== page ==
Op-Ed: We need new rules of engagement for L.A.’s diverse ethnic groups

Los Angeles City Hall.
(Frederic J. Brown / AFP via Getty Images)

Politics is full of high-stakes battles and strategies concocted behind closed doors. But that’s no excuse for the level of venality, toxicity, self-aggrandizement, condescension, hubris and racism exposed in the leaked recording on redistricting that recently shook the Los Angeles City Council.

Nothing about the conversation — in which Councilmembers Gil Cedillo and Kevin de León listened quietly as former council President Nury Martinez spewed hate — was blatantly illegal. But it was shocking. It revealed deep hypocrisy among leaders who, in a public setting, would be the first to claim that they condemn racism and embrace the city’s diversity. It also violated an unwritten rule requiring a minimal level of decency in the way people treat one another.

Cynical observers might opine that decency can’t be expected from politicians. But treating others with respect isn’t asking too much. As I learned during my own career on the council, basic decency is a requirement for getting things done in the public sphere. And today, new realities dictate new approaches to doing this work.


Embracing diversity has been a constant in L.A.’s public discourse for the last 50 years, ever since Tom Bradley beat back incumbent Mayor Sam Yorty’s efforts to use Bradley’s race as a divisive tactic in the 1973 mayoral contest. Bradley was L.A.’s first Black mayor, but he was never the mayor only for Black people. His rise to power represented a turning point in the city’s tortured race relations because it demonstrated that the people of Los Angeles were ready to transcend the politics of racial division — moving from “me” to “we.”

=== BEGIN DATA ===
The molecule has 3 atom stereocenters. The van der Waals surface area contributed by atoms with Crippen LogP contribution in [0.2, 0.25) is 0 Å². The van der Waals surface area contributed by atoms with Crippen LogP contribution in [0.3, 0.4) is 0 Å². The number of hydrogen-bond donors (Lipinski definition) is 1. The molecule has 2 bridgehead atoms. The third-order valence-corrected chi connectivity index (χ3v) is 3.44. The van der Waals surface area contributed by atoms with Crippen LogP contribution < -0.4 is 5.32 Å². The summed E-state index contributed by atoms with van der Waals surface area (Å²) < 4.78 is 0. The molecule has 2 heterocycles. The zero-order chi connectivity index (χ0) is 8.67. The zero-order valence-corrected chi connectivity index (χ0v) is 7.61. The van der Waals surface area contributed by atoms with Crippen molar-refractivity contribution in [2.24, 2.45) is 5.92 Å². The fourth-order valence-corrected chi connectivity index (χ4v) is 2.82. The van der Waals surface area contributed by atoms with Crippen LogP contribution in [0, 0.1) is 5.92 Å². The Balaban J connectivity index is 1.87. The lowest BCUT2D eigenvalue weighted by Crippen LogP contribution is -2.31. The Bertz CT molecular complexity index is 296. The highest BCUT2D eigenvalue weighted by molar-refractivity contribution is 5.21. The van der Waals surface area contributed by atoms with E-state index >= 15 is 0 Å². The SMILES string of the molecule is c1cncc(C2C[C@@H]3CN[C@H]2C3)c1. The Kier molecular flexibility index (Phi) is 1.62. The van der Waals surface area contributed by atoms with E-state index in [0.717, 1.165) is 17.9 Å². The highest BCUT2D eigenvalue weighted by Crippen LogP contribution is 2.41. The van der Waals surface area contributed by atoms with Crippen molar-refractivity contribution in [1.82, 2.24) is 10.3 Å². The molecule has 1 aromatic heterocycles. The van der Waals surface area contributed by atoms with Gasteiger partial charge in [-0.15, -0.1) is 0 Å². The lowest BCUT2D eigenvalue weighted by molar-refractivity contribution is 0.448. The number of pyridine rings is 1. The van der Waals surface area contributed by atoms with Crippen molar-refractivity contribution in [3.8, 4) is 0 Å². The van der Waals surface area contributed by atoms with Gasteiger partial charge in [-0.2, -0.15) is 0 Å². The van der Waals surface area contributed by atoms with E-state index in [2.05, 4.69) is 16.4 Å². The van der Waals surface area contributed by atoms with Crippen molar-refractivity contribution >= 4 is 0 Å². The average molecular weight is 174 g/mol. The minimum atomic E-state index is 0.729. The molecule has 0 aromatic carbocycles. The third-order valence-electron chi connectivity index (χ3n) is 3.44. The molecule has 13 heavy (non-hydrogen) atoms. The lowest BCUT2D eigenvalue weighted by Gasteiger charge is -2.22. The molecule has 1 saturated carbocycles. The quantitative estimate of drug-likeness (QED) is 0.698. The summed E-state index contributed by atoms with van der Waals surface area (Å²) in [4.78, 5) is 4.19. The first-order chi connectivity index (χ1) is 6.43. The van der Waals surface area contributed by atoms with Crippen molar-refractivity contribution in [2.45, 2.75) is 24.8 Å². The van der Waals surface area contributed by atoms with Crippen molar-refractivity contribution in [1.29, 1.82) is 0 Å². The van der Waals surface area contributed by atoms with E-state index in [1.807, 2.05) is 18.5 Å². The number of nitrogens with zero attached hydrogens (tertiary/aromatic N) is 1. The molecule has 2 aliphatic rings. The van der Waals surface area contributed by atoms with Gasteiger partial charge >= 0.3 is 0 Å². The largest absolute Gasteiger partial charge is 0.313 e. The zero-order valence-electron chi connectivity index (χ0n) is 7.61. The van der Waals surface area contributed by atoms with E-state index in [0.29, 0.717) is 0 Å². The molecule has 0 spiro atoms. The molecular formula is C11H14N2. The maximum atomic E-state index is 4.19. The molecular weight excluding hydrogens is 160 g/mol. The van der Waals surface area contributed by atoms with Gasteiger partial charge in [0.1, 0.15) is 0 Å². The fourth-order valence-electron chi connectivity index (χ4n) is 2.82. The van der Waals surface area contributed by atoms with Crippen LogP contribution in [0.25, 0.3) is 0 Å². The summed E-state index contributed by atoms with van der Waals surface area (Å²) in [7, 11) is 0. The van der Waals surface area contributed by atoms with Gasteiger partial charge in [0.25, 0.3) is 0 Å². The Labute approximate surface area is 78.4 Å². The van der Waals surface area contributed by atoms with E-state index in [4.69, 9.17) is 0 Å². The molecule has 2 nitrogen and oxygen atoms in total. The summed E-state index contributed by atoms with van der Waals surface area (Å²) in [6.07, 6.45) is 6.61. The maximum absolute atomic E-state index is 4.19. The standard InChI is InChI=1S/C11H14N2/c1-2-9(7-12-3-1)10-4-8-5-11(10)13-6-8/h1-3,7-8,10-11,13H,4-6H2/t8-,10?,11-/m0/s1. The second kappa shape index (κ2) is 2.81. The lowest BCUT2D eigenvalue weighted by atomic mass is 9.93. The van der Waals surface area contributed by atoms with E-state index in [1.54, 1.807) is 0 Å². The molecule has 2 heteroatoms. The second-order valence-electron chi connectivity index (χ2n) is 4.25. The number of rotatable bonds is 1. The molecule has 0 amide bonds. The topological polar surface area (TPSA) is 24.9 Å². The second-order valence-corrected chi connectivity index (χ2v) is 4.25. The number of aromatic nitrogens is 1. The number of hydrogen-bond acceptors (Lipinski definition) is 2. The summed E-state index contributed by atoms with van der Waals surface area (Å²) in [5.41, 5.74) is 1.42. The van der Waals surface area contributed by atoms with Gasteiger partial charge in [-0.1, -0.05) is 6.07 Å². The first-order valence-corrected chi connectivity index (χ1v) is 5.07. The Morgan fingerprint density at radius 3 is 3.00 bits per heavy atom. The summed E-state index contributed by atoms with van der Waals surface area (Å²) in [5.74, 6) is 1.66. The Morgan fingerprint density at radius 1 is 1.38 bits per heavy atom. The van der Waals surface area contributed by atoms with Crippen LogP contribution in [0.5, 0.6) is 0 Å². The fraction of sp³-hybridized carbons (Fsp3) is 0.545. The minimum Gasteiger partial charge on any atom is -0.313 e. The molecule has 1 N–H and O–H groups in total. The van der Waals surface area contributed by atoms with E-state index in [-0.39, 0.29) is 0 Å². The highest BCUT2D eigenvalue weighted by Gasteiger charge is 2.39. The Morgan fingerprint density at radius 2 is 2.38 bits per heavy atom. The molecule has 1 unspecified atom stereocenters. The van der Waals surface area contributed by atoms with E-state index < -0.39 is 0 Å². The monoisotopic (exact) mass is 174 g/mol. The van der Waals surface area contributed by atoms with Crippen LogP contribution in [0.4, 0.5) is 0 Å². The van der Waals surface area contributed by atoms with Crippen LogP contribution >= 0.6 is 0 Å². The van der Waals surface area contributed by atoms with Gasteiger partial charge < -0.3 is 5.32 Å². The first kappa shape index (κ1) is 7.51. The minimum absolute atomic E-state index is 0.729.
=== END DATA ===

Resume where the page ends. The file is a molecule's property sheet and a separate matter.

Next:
I came of age politically during the Bradley era. As an Angeleno, born and raised, I never experienced much in the way of overt anti-Asian bias except for the occasional unintentionally condescending comment about my lack of a foreign accent. I became a candidate for the first time in 1981, running for L.A. City Council in a district where students at the local school, Hollywood High, spoke more than 40 languages and dialects.